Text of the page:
Then I saw someone standing in the doorway where Curtis used to feed the redbirds. She waved. I introduced myself. Her name was Ten — like the number — and she invited me in and introduced her partner Joanne, who owned the house. Joanne and Ten had done a lot of work inside, but it was the same place. They knew of Lizzie. She had written a note after they moved in. They were coming to the funeral home that night. I gave them a picture of Lizzie. Maybe we could keep in touch. Maybe there could still be a connection with this place that holds such powerful resonance for me.
AFTER DARK WE DROVE UP LAKE AVENUE, past the old post office where Lizzie kept Box 449 long after she could walk there, refusing to have mail delivered to her street address for fear her checks would get lost. We turned right onto the old Dixie Highway and drove up a few blocks to E. Earl Smith & Sons Funeral Home, the same place I had held Lizzie as we said goodbye to Curtis.
Inside one of the chapels was the casket, surrounded by flowers and long faces. There in black were Betty and Louise, Lizzie’s nieces who had taken her back to Georgia when she could no longer live alone. But as the night wore on, the sadness gave way to stories and some smiles and even laughter. There were a few neighbors I remembered, including Terry from next door and Mrs. Hecker, still with those dancing eyes. Everyone had stories to tell, like the time Betty and Louise came down to visit by themselves on the bus when they were little girls. We talked for nearly two hours, remembering Curtis and Lizzie and how kind they had been to us all.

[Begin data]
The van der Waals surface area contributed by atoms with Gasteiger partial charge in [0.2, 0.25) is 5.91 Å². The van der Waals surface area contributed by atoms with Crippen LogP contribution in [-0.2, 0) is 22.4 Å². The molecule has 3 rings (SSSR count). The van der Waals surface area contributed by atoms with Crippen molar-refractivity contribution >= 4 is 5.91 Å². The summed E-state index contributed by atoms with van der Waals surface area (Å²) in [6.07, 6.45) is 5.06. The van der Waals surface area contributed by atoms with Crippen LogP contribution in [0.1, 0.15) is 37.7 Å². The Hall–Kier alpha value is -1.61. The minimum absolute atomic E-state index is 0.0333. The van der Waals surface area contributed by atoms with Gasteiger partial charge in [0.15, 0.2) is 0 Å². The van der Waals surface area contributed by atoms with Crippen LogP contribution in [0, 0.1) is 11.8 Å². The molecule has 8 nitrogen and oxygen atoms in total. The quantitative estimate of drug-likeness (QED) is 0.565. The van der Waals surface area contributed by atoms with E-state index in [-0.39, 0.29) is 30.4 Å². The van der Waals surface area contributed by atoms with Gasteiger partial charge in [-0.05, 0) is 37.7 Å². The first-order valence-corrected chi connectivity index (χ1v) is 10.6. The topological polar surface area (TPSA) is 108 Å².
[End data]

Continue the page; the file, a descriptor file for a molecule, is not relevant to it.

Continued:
As we drove away, we crossed Curtis and Lizzie’s bridge and took a ride up Ocean Boulevard, by the great Palm Beach mansions, under the full moon with the top down. Eventually we came back across the bridge to the Gulfstream and had dinner in the beautiful old wooden dining room. I was glad I had come.
And then, after dinner, I heard the most amazing sound. On the other side of the room were two women with a guitar and the purest voices. They were singing for Lizzie, and for me. Amazing Grace.
We went to the cemetery the next morning, beautiful and sunny, to say the final goodbye. There were eight of us. We carried the coffin to the grave. A preacher said a prayer. Afterward, as we walked away, I turned to hide my tears, suddenly feeling the loss of my father, and my family, all over again. Then Louise, whom I had met for the first time the night before, came over to hug and cry. We’ve got each other now, she said.
ELIZABETH HAYES YOUNG, June 27, 1902, to February 25, 1999. Rest in peace, Lizzie. And thank you.
THIS DRAWING of Curtis and Lizzie’s house arrived on a postcard dated January 5, 2003, and signed Ten & Jo, the new owners. It said: “Lake Worth progresses whether we like it or not. My daughter did this little drawing. She loves the house, as you did.”